Welcome to Linguae Antiquitatum!

Greetings, and welcome to my internet home!

Over the past three-odd years of learning ancient languages, I have found few blogs devoted to this niche.  There are many blogs about learning Greek, Latin, or Hebrew (mostly written by classicists or biblical scholars), and these are superb.  But I wanted to fill a niche for blogs about all ancient tongues.

Though they are often deemed so, I prefer to not call Greek, Hebrew, and Latin “dead languages.”  Greek is still very much alive, though quite unrecognizable from Homer and Aeschylus.  Hebrew, despite its near-two-milennia death, also has a pulse.  But even the dialects I am studying, which are long-“dead,” are very much alive.  They continue to live on in their students.  Call me sentimental, but I just don’t like the connotation of “dead.”

I will read anything you give me, but I am more interested in religion, philosophy, and myth than in histories or legal documents.  In the ancient world, the lines between these categories were not at all clear.  But I would like to be upfront about my biases.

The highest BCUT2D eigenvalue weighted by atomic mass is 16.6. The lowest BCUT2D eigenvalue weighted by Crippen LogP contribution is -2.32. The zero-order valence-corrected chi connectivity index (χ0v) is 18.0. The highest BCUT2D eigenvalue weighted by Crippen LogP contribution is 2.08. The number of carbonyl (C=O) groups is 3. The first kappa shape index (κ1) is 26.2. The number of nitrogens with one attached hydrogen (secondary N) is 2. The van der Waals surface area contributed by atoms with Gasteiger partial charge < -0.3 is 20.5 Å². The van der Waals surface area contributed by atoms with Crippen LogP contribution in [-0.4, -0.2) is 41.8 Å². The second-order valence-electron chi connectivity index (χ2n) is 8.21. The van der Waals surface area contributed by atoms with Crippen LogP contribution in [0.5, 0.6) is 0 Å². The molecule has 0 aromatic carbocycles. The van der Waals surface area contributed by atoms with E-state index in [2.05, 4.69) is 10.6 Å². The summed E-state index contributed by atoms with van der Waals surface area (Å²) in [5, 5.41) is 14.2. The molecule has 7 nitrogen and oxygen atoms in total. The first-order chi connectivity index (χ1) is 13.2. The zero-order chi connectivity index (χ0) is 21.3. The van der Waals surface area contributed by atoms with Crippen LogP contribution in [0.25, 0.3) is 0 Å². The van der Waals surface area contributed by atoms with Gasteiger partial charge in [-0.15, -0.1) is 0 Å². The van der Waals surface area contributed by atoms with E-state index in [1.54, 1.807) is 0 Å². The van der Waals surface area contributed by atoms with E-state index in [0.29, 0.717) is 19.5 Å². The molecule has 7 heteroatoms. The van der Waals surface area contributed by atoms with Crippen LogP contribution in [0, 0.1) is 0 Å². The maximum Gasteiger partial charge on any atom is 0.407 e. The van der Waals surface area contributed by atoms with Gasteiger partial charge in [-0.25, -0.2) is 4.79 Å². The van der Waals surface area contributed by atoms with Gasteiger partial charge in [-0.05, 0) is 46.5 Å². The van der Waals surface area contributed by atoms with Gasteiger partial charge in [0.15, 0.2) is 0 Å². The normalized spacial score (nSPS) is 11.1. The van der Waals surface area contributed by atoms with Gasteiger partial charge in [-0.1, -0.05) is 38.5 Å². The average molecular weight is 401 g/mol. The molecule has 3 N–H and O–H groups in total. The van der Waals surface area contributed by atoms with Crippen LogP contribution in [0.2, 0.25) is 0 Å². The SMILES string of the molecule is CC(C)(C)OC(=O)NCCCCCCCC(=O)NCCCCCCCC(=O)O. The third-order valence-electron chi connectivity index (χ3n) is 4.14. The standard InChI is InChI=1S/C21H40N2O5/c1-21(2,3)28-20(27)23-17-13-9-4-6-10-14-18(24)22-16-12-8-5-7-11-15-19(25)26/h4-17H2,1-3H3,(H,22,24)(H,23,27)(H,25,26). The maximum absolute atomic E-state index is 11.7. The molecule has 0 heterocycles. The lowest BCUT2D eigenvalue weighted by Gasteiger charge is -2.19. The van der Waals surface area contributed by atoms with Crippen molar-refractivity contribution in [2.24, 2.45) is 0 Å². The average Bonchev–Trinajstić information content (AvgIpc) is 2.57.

Most of all, I hope to blog my way through various resources for students of ancient languages, from commentaries and dual-language editions to lexicons and grammars.  I hope to provide insight and advice for others walking down this path.  Most of all, I hope you will join me.

A preview of what is to come:

  • Some introductory posts on how I got into each of my three languages.
  • A series on working through Philippians in Greek with the help of Jerry Sumney’s reader.
  • Some thoughts on Jerome’s translation of the Hebrew Bible and how they are presented in Scott Goins’ Vulgate Old Testament Reader.
  • A series on the Ten Commandments in Exodus and Deuteronomy.

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